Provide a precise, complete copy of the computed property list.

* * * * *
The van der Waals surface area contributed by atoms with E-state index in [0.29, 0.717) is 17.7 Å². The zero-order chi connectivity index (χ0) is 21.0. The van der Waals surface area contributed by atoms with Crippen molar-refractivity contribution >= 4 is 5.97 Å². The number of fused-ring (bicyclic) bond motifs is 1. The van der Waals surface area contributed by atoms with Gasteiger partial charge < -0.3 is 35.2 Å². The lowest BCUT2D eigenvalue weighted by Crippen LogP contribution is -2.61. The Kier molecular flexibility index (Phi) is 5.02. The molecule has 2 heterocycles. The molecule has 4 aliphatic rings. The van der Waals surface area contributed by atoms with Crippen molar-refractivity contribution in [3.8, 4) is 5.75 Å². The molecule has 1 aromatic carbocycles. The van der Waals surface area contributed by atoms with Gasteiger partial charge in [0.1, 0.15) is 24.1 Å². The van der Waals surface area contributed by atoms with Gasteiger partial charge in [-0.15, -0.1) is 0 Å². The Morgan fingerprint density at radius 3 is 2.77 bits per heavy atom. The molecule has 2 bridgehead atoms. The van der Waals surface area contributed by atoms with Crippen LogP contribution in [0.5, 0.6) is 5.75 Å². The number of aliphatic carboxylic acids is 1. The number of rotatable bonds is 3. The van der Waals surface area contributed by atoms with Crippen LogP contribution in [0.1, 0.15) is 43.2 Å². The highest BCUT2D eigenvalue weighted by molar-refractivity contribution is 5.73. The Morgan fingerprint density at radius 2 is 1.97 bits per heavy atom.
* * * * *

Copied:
The van der Waals surface area contributed by atoms with E-state index in [0.29, 0.717) is 17.7 Å². The zero-order chi connectivity index (χ0) is 21.0. The van der Waals surface area contributed by atoms with Crippen molar-refractivity contribution >= 4 is 5.97 Å². The number of fused-ring (bicyclic) bond motifs is 1. The van der Waals surface area contributed by atoms with Gasteiger partial charge < -0.3 is 35.2 Å². The lowest BCUT2D eigenvalue weighted by Crippen LogP contribution is -2.61. The Kier molecular flexibility index (Phi) is 5.02. The molecule has 2 heterocycles. The molecule has 4 aliphatic rings. The van der Waals surface area contributed by atoms with Crippen molar-refractivity contribution in [3.8, 4) is 5.75 Å². The molecule has 1 aromatic carbocycles. The van der Waals surface area contributed by atoms with Gasteiger partial charge in [0.1, 0.15) is 24.1 Å². The van der Waals surface area contributed by atoms with Gasteiger partial charge in [-0.15, -0.1) is 0 Å². The Morgan fingerprint density at radius 3 is 2.77 bits per heavy atom. The molecule has 2 bridgehead atoms. The van der Waals surface area contributed by atoms with Crippen LogP contribution in [0.5, 0.6) is 5.75 Å². The number of aliphatic carboxylic acids is 1. The number of rotatable bonds is 3. The van der Waals surface area contributed by atoms with Crippen LogP contribution in [0.1, 0.15) is 43.2 Å². The highest BCUT2D eigenvalue weighted by molar-refractivity contribution is 5.73. The Morgan fingerprint density at radius 2 is 1.97 bits per heavy atom.